Bible Questions and Answers: Right and Wrong
Q: Does the Bible have anything to say about abortion?
A: Having children was considered to be a wonderful blessing in the ancient days. So from what I can tell, the idea a trying to intentionally get rid of a child before it was born was a totally foreign concept.
Never-the-less, God's Word protects the life of the unborn just like any other life. Under the Law which God gave to Moses to give to the children of Israel, causing a woman to have a miscarriage was punishable by death. Exodus 21:22-25 (NIV) says, "If men who are fighting hit a pregnant woman and she gives birth prematurely but there is no serious injury, the offender must be fined whatever the woman's husband demands and the court allows. But if there is serious injury, you are to take life for life, eye for eye, tooth for tooth, hand for hand, foot for foot, burn for burn, wound for wound, bruise for bruise."
So under the law which God gave to Israel through Moses, the punishment for killing an unborn child was the same as the punishment for killing an adult, death. Notice that in the above situation, the death of the unborn child was unintentional and due to carelessness during an act of violence. Yet it was still punishable by death. If it had been intentional, you can be certain that the punishment would have been no lighter.
There are also many verses which speak of various patriarchs and prophets being in the womb. Here are a few of them:
Jeremiah 1:4-5 says, "Then the word of the LORD came unto me, saying, Before I formed thee in the belly I knew thee; and before thou camest forth out of the womb I sanctified thee, and I ordained thee a prophet unto the nations."
Genesis 25:21-23 speaks of Jacob and Esau in the womb of Rebekah. "... Isaac intreated the LORD for his wife, because she was barren: and the LORD was intreated of him, and Rebekah his wife conceived. And the children (Jacob and Esau) struggled together within her; and she said, If it be so, why am I thus? And she went to enquire of the LORD. And the LORD said unto her, Two nations are in thy womb, and two manner of people shall be separated from thy bowels; and the one people shall be stronger than the other people; and the elder shall serve the younger." Notice that in the womb, Jacob and Esau are called "children", not "tissue" or "fetuses". Hosea 12:3 also makes reference to this, "He (Jacob) took his brother (Esau) by the heel in the womb ...."
Judges 13:3-5 tells how the angel of the LORD appeared unto the wife of Manoah saying, "... Behold now, thou art barren, and bearest not: but thou shalt conceive, and bear a son (Samson). Now therefore beware, I pray thee, and drink not wine nor strong drink, and eat not any unclean thing: For, lo, thou shalt conceive, and bear a son; and no razor shall come on his head: for the child shall be a Nazarite unto God from the womb: and he shall begin to deliver Israel out of the hand of the Philistines."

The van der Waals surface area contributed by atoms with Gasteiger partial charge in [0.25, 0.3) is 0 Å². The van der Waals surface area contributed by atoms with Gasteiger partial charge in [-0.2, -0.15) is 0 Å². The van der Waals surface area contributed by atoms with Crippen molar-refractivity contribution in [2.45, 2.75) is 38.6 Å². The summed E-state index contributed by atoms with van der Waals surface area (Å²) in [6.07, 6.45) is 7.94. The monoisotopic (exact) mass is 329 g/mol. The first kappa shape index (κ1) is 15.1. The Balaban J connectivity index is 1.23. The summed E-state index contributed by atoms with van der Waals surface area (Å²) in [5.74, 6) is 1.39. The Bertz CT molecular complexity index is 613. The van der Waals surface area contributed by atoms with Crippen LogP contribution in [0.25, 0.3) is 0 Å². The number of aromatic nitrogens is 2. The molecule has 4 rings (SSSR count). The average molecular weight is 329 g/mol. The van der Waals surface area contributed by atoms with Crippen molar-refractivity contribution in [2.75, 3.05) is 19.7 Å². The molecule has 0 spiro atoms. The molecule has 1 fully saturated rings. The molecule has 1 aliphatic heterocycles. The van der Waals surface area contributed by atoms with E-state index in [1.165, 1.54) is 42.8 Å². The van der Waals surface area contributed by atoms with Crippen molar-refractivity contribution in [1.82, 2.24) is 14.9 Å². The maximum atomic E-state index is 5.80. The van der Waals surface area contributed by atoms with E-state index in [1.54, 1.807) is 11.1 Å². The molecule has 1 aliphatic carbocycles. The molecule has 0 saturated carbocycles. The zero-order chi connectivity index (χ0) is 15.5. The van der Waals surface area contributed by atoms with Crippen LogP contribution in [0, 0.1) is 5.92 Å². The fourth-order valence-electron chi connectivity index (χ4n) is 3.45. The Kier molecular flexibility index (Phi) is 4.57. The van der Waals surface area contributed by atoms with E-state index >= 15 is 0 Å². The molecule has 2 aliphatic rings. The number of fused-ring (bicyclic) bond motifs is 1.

Luke 1:41 says, "And it came to pass, that, when Elisabeth heard the salutation of Mary, the babe (John the Baptist) leaped in her womb; and Elisabeth was filled with the Holy Ghost ...."
David, writes in Psalms 139:13, "For thou hast possessed my reins: thou hast covered me in my mother's womb."
Each of these cases shows that occupant of the womb is a person, a child. Therefore, any harm that one brings to a child will surely be judged by God to be exactly that, and nothing less.
Q: What does the Bible tell us that our government should do in regard to capital punishment?
A: As explained in the article Basics of Understanding the Bible, God has set forth different rules for different groups of people in different time periods. Not only may the rules be different, but the punishment for not keeping the rules may be different. Capital punishment is a prime example.
For instance, when Adam and Eve were in the Garden of Eden, there was no capital punishment for murder. For that matter there was no sin at all for which to be punished. On top of that, there was no death at all, since the fall of man had not yet happened.
But then a few years after Adam and Eve were expelled from the Garden of Eden, Cain, their son, murdered his brother, Abel (Genesis 4:8-15). Yet still, there was no capital punishment for Cain. God had not yet allowed it. Furthermore, God put a mark on Cain so that no one would kill him.
But God changed things just after the great flood, God instituted capital punishment for murder. This is recorded in Genesis 9:5-6 where God told Noah and his sons, "And surely your blood of your lives will I require; at the hand of every beast will I require it, and at the hand of man; at the hand of every man's brother will I require the life of man. Whoso sheddeth man's blood, by man shall his blood be shed: for in the image of God made he man.."
Then, around 1450 BC, God gave the law of Moses to the nation of Israel. Under the law of Moses, Israel was to administer capital punishment by stoning, not only for the crime of murder, but also for certain other crimes such as working on the sabbath (Numbers 15:32-36), worshiping idols, committing adultery (Leviticus 20:10), committing homosexual acts (Leviticus 20:13), and consulting spirit mediums (Leviticus 20:27 and 1 Chronicles 10:13).